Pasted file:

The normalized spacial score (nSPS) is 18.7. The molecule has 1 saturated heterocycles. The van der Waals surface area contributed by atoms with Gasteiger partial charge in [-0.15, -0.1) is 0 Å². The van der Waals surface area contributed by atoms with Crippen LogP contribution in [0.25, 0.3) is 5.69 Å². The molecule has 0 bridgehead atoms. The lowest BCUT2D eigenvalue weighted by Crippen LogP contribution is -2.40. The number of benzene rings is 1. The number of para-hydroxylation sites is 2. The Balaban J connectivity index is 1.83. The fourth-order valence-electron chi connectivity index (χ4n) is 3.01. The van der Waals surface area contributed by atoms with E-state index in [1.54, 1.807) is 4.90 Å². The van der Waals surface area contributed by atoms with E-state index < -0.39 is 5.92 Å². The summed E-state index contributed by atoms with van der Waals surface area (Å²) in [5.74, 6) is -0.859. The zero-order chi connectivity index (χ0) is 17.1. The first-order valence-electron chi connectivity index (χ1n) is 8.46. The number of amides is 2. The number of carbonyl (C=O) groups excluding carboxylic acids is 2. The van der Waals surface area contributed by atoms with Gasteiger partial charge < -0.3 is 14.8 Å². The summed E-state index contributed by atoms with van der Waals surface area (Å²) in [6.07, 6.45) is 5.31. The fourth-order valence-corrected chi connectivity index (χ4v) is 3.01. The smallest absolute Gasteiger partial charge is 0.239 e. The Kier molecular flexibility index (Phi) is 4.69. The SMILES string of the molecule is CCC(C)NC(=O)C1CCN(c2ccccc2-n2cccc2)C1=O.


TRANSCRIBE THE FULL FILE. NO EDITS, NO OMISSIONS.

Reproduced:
The normalized spacial score (nSPS) is 18.7. The molecule has 1 saturated heterocycles. The van der Waals surface area contributed by atoms with Gasteiger partial charge in [-0.15, -0.1) is 0 Å². The van der Waals surface area contributed by atoms with Crippen LogP contribution in [0.25, 0.3) is 5.69 Å². The molecule has 0 bridgehead atoms. The lowest BCUT2D eigenvalue weighted by Crippen LogP contribution is -2.40. The number of benzene rings is 1. The number of para-hydroxylation sites is 2. The Balaban J connectivity index is 1.83. The fourth-order valence-electron chi connectivity index (χ4n) is 3.01. The van der Waals surface area contributed by atoms with E-state index in [1.54, 1.807) is 4.90 Å². The van der Waals surface area contributed by atoms with E-state index < -0.39 is 5.92 Å². The summed E-state index contributed by atoms with van der Waals surface area (Å²) in [5.74, 6) is -0.859. The zero-order chi connectivity index (χ0) is 17.1. The first-order valence-electron chi connectivity index (χ1n) is 8.46. The number of amides is 2. The number of carbonyl (C=O) groups excluding carboxylic acids is 2. The van der Waals surface area contributed by atoms with Gasteiger partial charge < -0.3 is 14.8 Å². The summed E-state index contributed by atoms with van der Waals surface area (Å²) in [6.07, 6.45) is 5.31. The fourth-order valence-corrected chi connectivity index (χ4v) is 3.01. The smallest absolute Gasteiger partial charge is 0.239 e. The Kier molecular flexibility index (Phi) is 4.69. The SMILES string of the molecule is CCC(C)NC(=O)C1CCN(c2ccccc2-n2cccc2)C1=O.